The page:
Clarion Health Partners, Inc. v. Wagler, 925 N.E.2d 388 (Ind. Ct. App. 2010). The Court of Appeals found that there was no material issue of fact and reversed the trial court. It also found a nurse could not provide expert testimony on a physician’s standard of care. Peter Pogue and Katherine Karres of Schultz and Pogue wrote the amicus brief for DTCI.

Cases Pending at the Indiana Supreme Court

Nicholas Green v. Ford Motor Co., Certified Question from S.D. Ind. The issue is whether in a crash worthiness case alleging enhanced injuries under the Indiana Product Liability Act, the jury shall apportion fault to the person suffering physical harm when the alleged fault relates to the cause of the underlying accident. Ross Rudolph and James Godbold of Rudolph Fine Porter & Johnson prepared the amicus brief. Oral argument was held on Dec. 9, 2010.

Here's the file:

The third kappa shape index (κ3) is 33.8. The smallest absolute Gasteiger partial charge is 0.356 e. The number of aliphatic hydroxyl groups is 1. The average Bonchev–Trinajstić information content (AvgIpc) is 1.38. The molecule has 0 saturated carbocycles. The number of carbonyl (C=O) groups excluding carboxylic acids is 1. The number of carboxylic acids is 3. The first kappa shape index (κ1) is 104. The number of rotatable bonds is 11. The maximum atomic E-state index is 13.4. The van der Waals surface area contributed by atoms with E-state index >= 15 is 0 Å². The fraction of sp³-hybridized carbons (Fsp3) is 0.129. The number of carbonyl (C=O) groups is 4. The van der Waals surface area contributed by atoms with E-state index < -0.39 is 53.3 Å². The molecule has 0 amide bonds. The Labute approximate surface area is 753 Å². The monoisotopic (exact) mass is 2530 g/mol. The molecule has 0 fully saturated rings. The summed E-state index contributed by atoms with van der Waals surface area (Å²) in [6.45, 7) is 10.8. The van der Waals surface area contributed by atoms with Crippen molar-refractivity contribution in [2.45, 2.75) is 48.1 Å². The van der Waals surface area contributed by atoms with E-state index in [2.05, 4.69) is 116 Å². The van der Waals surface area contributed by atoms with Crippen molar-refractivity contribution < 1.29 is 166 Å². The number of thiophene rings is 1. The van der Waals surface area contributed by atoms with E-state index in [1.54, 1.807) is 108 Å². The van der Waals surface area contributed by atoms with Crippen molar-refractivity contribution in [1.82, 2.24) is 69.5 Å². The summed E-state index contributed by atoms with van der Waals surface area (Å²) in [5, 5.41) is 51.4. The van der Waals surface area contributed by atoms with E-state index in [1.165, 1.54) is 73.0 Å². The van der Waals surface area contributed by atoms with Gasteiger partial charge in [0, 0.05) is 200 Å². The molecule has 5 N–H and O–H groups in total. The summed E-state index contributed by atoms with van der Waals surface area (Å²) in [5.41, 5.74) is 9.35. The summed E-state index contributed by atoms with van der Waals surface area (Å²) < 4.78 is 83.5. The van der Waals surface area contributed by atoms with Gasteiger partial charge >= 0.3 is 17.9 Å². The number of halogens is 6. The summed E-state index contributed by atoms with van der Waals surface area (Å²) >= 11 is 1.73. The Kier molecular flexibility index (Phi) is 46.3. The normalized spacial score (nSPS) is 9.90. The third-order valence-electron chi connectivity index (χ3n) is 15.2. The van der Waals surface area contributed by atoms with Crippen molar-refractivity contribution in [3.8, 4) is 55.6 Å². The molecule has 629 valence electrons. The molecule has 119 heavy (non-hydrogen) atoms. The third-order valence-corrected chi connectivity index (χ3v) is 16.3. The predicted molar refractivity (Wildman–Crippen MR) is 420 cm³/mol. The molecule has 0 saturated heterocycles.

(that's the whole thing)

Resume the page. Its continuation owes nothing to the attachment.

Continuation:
Ashby and O’Brien v. Davidson, 930 N.E.2d 53 (Ind. Ct. App. 2010). The issue is whether a claims made policy of insurance requires notice by an insured prior to the expiration of the policy period. Don Kite of Dean-Webster Wright & Kite wrote the amicus brief. The court accepted transfer on Nov. 10, 2010.

Indiana Patients Compensation Fund v. Brown, 934 N.E.2d 168 (Ind. Ct. App. 2010). This case concerns whether the Indiana Adult Wrongful Death statute § 34-23-1-2 allows the recovery of attorney fees as damages. Robert Parker wrote the amicus brief.

Howard Regional Health Systems v. Gordon, 925 N.E.2d 453 (Ind. Ct. App. 2010). The issue is whether there is a spoliation cause of action for failing to comply with I.C. 16-39-7-1 against a healthcare provider who fails to maintain medical records. The amicus brief was written by Tom Bodkin of Bamberger Foreman Oswald & Hahn. The court granted transfer and conducted oral argument on Oct. 28, 2010.